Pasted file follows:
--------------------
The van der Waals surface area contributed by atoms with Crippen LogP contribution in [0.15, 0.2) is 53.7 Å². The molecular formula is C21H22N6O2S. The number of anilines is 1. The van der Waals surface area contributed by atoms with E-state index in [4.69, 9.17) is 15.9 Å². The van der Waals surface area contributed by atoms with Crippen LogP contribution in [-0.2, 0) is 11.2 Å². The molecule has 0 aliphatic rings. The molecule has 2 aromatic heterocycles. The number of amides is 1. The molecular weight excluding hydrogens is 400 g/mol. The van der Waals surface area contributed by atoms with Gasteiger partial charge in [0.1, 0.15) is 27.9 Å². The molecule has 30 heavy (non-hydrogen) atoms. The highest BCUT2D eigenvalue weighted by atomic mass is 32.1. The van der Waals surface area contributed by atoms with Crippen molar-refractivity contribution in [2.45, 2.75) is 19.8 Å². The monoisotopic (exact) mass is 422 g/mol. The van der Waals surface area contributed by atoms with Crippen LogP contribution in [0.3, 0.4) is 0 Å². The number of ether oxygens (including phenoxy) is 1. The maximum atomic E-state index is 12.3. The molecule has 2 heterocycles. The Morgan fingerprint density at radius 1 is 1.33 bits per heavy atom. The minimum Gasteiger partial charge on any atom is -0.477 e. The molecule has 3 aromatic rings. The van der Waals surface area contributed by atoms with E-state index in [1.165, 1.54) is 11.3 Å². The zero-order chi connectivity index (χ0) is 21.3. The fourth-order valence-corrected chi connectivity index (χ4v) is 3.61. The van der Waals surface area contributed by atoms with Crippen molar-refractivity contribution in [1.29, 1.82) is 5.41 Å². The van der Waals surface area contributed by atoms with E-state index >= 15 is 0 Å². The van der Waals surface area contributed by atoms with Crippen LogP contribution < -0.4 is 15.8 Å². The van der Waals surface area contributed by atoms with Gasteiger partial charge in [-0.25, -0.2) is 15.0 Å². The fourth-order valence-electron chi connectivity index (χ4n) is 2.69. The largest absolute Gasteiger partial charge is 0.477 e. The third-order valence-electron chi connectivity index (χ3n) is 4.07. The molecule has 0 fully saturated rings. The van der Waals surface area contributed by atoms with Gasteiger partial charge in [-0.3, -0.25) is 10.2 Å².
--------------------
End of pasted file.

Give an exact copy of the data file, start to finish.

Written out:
The van der Waals surface area contributed by atoms with Crippen LogP contribution in [0.15, 0.2) is 53.7 Å². The molecular formula is C21H22N6O2S. The number of anilines is 1. The van der Waals surface area contributed by atoms with E-state index in [4.69, 9.17) is 15.9 Å². The van der Waals surface area contributed by atoms with Crippen LogP contribution in [-0.2, 0) is 11.2 Å². The molecule has 0 aliphatic rings. The molecule has 2 aromatic heterocycles. The number of amides is 1. The molecular weight excluding hydrogens is 400 g/mol. The van der Waals surface area contributed by atoms with Gasteiger partial charge in [0.1, 0.15) is 27.9 Å². The molecule has 30 heavy (non-hydrogen) atoms. The highest BCUT2D eigenvalue weighted by atomic mass is 32.1. The van der Waals surface area contributed by atoms with Crippen molar-refractivity contribution in [2.45, 2.75) is 19.8 Å². The monoisotopic (exact) mass is 422 g/mol. The van der Waals surface area contributed by atoms with Crippen LogP contribution in [0.3, 0.4) is 0 Å². The number of ether oxygens (including phenoxy) is 1. The maximum atomic E-state index is 12.3. The molecule has 2 heterocycles. The Morgan fingerprint density at radius 1 is 1.33 bits per heavy atom. The minimum Gasteiger partial charge on any atom is -0.477 e. The molecule has 3 aromatic rings. The van der Waals surface area contributed by atoms with E-state index in [1.165, 1.54) is 11.3 Å². The zero-order chi connectivity index (χ0) is 21.3. The fourth-order valence-corrected chi connectivity index (χ4v) is 3.61. The van der Waals surface area contributed by atoms with Crippen molar-refractivity contribution in [1.29, 1.82) is 5.41 Å². The van der Waals surface area contributed by atoms with E-state index >= 15 is 0 Å². The van der Waals surface area contributed by atoms with Crippen LogP contribution < -0.4 is 15.8 Å². The van der Waals surface area contributed by atoms with Gasteiger partial charge in [-0.25, -0.2) is 15.0 Å². The fourth-order valence-electron chi connectivity index (χ4n) is 2.69. The largest absolute Gasteiger partial charge is 0.477 e. The third-order valence-electron chi connectivity index (χ3n) is 4.07. The molecule has 0 fully saturated rings. The van der Waals surface area contributed by atoms with Gasteiger partial charge in [-0.3, -0.25) is 10.2 Å².